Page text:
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Proposed Rule

Maryland Regulatory Program

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Information about this document as published in the Federal Register.

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AGENCY:

Office of Surface Mining Reclamation and Enforcement (OSM), Interior.

ACTION:

Proposed rule; public comment period and opportunity for public hearing on proposed amendment.

SUMMARY:

We are announcing the receipt of a proposed amendment to the Maryland regulatory program (the “Maryland program”) under the Surface Mining Control and Reclamation Act of 1977 (SMCRA or the Act). Maryland proposes revisions to and additions of rules about the definition of “material damage,” the definition of “replacement of water supply,” survey of structures and renewable resources lands, subsidence control plans, the general requirements for hydrologic balance, the general requirements for subsidence control, surface owner protection related to subsidence control, and deep mine bonding requirements. Maryland intends to revise its program to be consistent with Federal rules promulgated by OSM as a result of the Energy Policy Act of 1992.

This document gives the times and locations that the Maryland program and proposed amendment to that program are available for your inspection, the comment period during which you may submit written comments on the amendment, and the procedures that we will follow for the public hearing, if one is requested.

DATES:

We will accept written comments on this amendment until 4 p.m., e.s.t. February 18, 2003. If requested, we will hold a public hearing on the amendment on February 10, 2003. We will accept requests to speak at a hearing until 4 p.m., e.s.t. on January 31, 2003.

ADDRESSES:

You should mail or hand deliver written comments and requests to speak at the hearing to George Rieger at the address listed below.

You may review copies of the Maryland program, this amendment, a listing of any scheduled public hearings, and all written comments received in response to this document at the addresses listed below during normal business hours, Monday through Friday, excluding holidays. You may receive one free copy of the amendment by contacting OSM's Oversight and Inspection Office.

Mr. George Rieger, Oversight and Inspection Office, Office of Surface Mining Reclamation and Enforcement, Three Parkway Center, Pittsburgh, PA 15220, 412-937-2153, grieger@osmre.gov.

C. Edmon Larrimore, Program Administrator, Mining Program, Maryland Department of the Environment, 1800 Washington Boulevard, Baltimore, MD 21230,

410-537-3573.

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FOR FURTHER INFORMATION CONTACT:

George Rieger, Telephone: 412-937-2153. Internet: grieger@osmre.gov.

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SUPPLEMENTARY INFORMATION:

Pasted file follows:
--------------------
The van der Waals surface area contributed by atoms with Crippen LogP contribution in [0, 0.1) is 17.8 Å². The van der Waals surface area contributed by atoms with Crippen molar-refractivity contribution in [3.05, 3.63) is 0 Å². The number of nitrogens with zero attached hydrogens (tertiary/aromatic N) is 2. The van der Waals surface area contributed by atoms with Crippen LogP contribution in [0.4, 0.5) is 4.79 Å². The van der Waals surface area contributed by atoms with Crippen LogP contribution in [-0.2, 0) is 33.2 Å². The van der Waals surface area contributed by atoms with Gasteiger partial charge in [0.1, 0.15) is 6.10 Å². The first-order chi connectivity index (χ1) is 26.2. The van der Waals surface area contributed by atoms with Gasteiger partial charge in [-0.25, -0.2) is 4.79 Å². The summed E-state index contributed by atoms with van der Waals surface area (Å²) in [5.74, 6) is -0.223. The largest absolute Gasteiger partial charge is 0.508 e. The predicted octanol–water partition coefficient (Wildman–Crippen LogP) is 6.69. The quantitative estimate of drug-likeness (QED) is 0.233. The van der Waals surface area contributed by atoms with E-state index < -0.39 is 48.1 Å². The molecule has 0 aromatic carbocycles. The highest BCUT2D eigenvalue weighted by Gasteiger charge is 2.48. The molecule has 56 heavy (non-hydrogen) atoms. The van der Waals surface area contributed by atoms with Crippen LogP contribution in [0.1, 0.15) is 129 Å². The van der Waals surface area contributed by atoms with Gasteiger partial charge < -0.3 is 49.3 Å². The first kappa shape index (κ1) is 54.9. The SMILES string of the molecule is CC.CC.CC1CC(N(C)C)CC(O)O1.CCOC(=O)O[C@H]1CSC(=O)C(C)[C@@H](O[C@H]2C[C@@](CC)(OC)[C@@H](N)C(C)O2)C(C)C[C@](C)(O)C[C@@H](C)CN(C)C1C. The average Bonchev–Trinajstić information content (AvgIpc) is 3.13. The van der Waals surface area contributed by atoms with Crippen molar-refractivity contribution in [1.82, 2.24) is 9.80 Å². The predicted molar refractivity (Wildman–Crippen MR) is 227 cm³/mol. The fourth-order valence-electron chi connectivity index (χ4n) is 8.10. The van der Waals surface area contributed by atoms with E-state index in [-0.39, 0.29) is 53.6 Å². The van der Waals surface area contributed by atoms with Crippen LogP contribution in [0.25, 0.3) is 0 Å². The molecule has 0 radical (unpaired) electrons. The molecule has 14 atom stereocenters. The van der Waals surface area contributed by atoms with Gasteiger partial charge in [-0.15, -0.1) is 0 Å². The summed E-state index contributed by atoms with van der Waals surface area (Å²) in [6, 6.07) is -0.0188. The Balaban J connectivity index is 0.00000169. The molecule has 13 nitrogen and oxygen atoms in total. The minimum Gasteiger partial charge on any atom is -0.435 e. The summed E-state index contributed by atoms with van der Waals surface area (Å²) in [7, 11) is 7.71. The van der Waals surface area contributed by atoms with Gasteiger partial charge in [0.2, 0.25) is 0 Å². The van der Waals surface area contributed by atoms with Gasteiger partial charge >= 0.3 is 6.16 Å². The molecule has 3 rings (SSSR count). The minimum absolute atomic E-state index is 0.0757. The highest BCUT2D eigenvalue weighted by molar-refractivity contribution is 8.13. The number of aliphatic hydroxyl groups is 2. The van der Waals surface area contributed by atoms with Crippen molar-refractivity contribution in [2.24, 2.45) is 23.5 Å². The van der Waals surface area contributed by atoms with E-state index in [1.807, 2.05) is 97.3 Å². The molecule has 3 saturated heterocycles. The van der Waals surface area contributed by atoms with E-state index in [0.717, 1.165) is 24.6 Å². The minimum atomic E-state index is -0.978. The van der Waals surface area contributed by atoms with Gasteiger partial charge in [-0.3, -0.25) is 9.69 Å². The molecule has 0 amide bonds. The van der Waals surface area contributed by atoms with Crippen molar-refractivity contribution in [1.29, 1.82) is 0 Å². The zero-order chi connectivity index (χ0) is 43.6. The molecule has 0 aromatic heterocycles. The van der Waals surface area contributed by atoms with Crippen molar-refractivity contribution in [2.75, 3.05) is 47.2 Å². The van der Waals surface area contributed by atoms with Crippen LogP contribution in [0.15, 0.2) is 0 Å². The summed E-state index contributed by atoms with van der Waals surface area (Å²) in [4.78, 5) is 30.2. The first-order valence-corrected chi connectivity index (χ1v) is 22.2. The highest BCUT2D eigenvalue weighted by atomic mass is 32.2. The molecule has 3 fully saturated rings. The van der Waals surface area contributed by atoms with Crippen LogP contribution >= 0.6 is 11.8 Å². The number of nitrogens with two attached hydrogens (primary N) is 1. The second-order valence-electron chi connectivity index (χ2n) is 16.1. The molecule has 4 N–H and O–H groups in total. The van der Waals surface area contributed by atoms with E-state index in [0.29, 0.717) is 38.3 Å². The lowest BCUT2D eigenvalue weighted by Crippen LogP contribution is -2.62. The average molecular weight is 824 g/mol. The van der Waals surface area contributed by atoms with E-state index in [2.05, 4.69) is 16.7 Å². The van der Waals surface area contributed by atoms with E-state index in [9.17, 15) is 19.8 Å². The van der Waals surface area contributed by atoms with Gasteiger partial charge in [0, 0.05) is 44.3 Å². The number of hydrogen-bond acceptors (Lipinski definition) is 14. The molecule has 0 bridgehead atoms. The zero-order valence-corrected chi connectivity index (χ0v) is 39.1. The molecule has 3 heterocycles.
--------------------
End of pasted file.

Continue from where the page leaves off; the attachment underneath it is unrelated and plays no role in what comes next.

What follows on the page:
I. Background on the Maryland Program

II. Description of the Proposed Amendment

III. Public Comment Procedures

IV. Procedural Determinations

I. Background on the Maryland Program

Section 503(a) of the Act permits a State to assume primacy for the regulation of surface coal mining and reclamation operations on non-Federal and non-Indian lands within its borders by demonstrating that its program includes, among other things, “a State law which provides for the regulation of surface coal mining and reclamation operations in accordance with the requirements of the Act * * *; and rules and regulations consistent with regulations issued by the Secretary pursuant to the Act.” See 30 U.S.C. 1253(a)(1) and (7). On the basis of these criteria, the Secretary of the Interior conditionally approved the Maryland program on February 18, 1982. You can find background information on the Maryland program, including the Secretary's findings, the disposition of comments, and conditions of approval of the Maryland program in the February 18, 1982 Federal Register (47 FR 7214). You can also find later actions concerning Maryland's program and program amendments at 30 CFR 920.12, 920.15, 920.16, 920.20, and 920.25.

II. Description of the Proposed Amendment

By letter dated October 22, 2002, Maryland sent us a proposed Start Printed Page 2269amendment to its program (Administrative Record No. MD-574-05) under SMCRA (30 U.S.C. 1201 et seq.). Maryland sent the amendment in response to Federal rules promulgated by OSM as a result of the Energy Policy Act of 1992. The proposed amendment is intended to make the Maryland program consistent with the Federal regulations. The full text of the program amendment is available for you to read at the locations listed above under ADDRESSES.

Specifically, Maryland proposes to amend several sections of the Code of Maryland Regulations (COMAR) including sections 26.20.01.02, 26.20.02.15, 26.20.02.16, 26.20.13.05, 26.20.13.07, 26.20.13.09, and 26.20.14.13, as they relate to subsidence from underground coal mining. The proposed amendments to each section are outlined below.

26.20.01.02 Definitions

Maryland proposes to amend COMAR section 26.20.01.02(B) by adding the following definitions: